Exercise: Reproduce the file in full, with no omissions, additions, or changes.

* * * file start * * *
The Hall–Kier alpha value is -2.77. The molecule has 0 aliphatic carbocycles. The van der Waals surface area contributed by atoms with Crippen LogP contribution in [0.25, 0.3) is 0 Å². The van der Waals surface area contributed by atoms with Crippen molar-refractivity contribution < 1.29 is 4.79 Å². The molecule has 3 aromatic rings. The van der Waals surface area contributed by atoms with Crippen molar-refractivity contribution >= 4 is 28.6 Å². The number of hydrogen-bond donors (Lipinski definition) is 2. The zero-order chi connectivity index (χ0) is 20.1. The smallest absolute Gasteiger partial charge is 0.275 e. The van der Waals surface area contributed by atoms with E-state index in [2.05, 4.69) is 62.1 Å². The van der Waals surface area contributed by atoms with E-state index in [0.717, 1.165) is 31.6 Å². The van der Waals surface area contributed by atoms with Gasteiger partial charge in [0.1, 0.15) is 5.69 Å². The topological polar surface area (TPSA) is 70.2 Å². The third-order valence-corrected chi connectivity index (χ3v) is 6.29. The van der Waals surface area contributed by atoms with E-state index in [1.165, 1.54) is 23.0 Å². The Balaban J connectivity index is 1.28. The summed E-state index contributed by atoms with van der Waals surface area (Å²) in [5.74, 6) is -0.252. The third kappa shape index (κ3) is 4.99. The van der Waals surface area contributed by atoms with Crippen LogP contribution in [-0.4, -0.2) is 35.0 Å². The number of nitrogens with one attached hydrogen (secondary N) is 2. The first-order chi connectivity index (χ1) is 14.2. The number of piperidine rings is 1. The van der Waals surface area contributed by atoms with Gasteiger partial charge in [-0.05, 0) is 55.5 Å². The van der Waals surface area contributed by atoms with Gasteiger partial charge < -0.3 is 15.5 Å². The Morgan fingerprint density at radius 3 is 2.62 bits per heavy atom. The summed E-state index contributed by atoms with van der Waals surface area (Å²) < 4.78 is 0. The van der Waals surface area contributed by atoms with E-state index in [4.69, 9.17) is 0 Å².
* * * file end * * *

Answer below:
The Hall–Kier alpha value is -2.77. The molecule has 0 aliphatic carbocycles. The van der Waals surface area contributed by atoms with Crippen LogP contribution in [0.25, 0.3) is 0 Å². The van der Waals surface area contributed by atoms with Crippen molar-refractivity contribution < 1.29 is 4.79 Å². The molecule has 3 aromatic rings. The van der Waals surface area contributed by atoms with Crippen molar-refractivity contribution >= 4 is 28.6 Å². The number of hydrogen-bond donors (Lipinski definition) is 2. The zero-order chi connectivity index (χ0) is 20.1. The smallest absolute Gasteiger partial charge is 0.275 e. The van der Waals surface area contributed by atoms with E-state index in [2.05, 4.69) is 62.1 Å². The van der Waals surface area contributed by atoms with E-state index in [0.717, 1.165) is 31.6 Å². The van der Waals surface area contributed by atoms with Gasteiger partial charge in [0.1, 0.15) is 5.69 Å². The topological polar surface area (TPSA) is 70.2 Å². The third-order valence-corrected chi connectivity index (χ3v) is 6.29. The van der Waals surface area contributed by atoms with E-state index in [1.165, 1.54) is 23.0 Å². The Balaban J connectivity index is 1.28. The summed E-state index contributed by atoms with van der Waals surface area (Å²) in [5.74, 6) is -0.252. The third kappa shape index (κ3) is 4.99. The van der Waals surface area contributed by atoms with Crippen LogP contribution in [-0.4, -0.2) is 35.0 Å². The number of nitrogens with one attached hydrogen (secondary N) is 2. The first-order chi connectivity index (χ1) is 14.2. The number of piperidine rings is 1. The van der Waals surface area contributed by atoms with Gasteiger partial charge in [-0.05, 0) is 55.5 Å². The van der Waals surface area contributed by atoms with Gasteiger partial charge < -0.3 is 15.5 Å². The Morgan fingerprint density at radius 3 is 2.62 bits per heavy atom. The summed E-state index contributed by atoms with van der Waals surface area (Å²) < 4.78 is 0. The van der Waals surface area contributed by atoms with E-state index in [4.69, 9.17) is 0 Å².